•   "We are all Americans in this country." —Fred Korematsu (1919-2005) When Japanese-Americans were sent to camps during World War II, Fred Korematsu refused to go, saying, "I am an American." His 40-year fight became a symbol of equality and freedom. On January 30, 2011, California celebrated its first Fred Korematsu Day of Civil Liberties and the Constitution marking the 69th anniversary of Executive Order 9066 that legalized the internment.
  • Download the full lesson guide that accompanies Our Family. Background:
  • Engaging students in dialogue about prejudice and discrimination is a very powerful tool in combating hate and bullying and ensuring respectful classrooms and schools. Such dialogues can be led by classroom teachers, school social workers or counselors, or by other students trained to lead and facilitate dialogue.  Having students view the “Students Tune In and Speak Out” video to begin such a dialogue is an effective way to open this process.
  • In this video, students use role-playing scenarios to depict experiences with prejudice or name-calling and practice effective interventions to combat or stop the bullying or harassment. This process can be an effective tool to use with students in your own classroom and school. Please use the guidelines below and review the “Note of Caution” to ensure a positive and productive experience. This lesson is part of the Not In Our School Video Action Kit, a comprehensive toolkit featuring films, lessons, and resources designed to motivate students to speak out against bullying, and create new ways to make their schools safe for everyone.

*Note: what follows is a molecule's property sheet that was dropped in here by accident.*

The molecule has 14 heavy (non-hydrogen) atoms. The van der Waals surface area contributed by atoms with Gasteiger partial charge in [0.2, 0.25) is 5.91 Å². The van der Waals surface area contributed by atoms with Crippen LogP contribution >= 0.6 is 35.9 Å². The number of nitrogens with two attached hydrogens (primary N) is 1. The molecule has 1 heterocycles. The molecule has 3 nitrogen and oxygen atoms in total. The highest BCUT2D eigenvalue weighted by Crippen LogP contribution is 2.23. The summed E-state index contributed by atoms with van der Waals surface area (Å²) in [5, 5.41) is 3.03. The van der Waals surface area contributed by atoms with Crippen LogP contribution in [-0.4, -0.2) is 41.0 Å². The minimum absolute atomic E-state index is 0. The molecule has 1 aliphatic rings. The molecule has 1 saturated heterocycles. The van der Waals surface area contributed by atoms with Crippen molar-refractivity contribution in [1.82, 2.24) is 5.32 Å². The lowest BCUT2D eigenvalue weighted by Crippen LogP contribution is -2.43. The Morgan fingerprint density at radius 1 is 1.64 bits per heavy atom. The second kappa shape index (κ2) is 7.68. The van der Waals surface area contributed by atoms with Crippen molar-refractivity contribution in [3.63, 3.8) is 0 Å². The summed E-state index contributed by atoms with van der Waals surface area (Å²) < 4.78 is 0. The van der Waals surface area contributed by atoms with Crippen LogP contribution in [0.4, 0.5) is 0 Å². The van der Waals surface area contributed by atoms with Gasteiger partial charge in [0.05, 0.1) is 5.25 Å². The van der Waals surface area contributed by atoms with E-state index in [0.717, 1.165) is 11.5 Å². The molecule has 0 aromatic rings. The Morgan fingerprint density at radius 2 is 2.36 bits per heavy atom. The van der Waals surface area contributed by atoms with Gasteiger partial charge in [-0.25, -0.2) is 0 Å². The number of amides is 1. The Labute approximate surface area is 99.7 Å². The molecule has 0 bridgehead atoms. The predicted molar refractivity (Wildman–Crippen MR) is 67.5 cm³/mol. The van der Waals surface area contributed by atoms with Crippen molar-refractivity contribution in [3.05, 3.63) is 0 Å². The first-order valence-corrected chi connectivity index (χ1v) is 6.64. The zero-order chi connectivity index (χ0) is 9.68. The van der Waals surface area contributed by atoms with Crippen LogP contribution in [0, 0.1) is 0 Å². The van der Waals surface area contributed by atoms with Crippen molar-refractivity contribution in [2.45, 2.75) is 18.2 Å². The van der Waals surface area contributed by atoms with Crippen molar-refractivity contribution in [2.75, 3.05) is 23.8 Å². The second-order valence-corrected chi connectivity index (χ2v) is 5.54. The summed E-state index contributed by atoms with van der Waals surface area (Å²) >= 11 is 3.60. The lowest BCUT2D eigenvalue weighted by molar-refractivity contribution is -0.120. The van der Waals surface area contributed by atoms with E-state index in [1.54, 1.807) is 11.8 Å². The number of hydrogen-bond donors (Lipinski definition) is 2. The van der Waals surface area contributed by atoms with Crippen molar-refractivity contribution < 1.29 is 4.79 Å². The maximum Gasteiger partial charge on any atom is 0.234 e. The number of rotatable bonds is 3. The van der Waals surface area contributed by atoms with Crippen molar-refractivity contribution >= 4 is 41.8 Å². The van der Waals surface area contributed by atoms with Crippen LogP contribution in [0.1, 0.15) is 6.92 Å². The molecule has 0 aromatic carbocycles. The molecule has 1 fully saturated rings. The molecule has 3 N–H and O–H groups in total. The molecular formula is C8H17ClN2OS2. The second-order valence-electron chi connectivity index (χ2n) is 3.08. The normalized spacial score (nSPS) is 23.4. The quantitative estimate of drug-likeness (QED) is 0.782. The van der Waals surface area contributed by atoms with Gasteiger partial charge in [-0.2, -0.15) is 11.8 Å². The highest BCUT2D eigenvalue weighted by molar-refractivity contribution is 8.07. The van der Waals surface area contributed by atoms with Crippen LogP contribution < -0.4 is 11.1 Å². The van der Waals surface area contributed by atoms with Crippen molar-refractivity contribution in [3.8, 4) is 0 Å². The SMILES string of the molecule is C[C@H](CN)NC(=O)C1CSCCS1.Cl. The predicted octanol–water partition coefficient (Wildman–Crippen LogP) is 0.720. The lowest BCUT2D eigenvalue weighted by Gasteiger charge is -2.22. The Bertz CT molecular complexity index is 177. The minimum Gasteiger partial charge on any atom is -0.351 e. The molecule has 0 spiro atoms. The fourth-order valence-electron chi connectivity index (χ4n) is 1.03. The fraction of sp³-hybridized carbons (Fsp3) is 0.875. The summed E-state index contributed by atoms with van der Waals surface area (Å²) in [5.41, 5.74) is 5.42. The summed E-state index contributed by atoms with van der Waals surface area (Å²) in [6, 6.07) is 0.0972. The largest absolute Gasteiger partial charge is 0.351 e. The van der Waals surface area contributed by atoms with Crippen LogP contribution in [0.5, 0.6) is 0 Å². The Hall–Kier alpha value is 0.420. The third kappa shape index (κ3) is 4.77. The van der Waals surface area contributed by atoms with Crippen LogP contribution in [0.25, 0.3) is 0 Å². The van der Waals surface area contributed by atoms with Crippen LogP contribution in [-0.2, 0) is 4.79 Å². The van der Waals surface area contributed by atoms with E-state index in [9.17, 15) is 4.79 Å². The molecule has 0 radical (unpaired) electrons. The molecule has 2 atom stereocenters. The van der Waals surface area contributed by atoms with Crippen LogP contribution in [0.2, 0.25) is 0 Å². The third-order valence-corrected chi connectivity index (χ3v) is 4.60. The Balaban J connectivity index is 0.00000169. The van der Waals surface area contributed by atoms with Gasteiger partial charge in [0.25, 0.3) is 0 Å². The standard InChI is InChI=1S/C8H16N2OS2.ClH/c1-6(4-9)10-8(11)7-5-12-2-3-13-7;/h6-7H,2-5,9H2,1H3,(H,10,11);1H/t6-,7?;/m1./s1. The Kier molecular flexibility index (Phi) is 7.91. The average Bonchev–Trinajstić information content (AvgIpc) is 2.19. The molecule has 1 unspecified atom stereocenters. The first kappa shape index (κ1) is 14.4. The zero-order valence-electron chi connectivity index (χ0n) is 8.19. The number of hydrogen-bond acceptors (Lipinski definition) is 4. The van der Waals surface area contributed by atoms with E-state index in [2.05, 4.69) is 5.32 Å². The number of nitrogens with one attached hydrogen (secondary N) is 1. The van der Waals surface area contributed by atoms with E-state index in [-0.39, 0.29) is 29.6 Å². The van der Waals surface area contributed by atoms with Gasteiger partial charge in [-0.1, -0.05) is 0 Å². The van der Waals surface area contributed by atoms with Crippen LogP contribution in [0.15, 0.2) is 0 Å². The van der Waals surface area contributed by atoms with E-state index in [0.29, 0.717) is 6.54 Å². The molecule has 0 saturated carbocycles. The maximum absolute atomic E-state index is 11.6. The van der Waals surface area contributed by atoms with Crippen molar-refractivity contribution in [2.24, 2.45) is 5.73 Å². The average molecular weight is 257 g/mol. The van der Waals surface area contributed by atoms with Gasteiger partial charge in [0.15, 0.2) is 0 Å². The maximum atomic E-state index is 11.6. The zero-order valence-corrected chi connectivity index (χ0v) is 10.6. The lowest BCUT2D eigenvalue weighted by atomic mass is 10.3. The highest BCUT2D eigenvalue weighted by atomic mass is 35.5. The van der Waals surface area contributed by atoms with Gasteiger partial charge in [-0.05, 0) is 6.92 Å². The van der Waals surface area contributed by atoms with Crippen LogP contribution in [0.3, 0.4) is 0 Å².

• The students profiled in this video acted as documentarians for their local community and its changing demographics, attitudes and experiences. The students used this data to inform their efforts to promote mutual respect and equality in their school. Providing students with the opportunity to research and explore the history of civil and social justice issues in their own communities can be a powerful tool for learning and reflection.  
  • If interested in modeling this dialogue in your own classroom, please use the following guidelines to assist in ensuring a positive and productive discussion. This lesson is part of the Not In Our School Video Action Kit, a comprehensive toolkit featuring films, lessons, and resources designed to motivate students to speak out against bullying, and create new ways to make their schools safe for everyone. Age-level: middle and high school students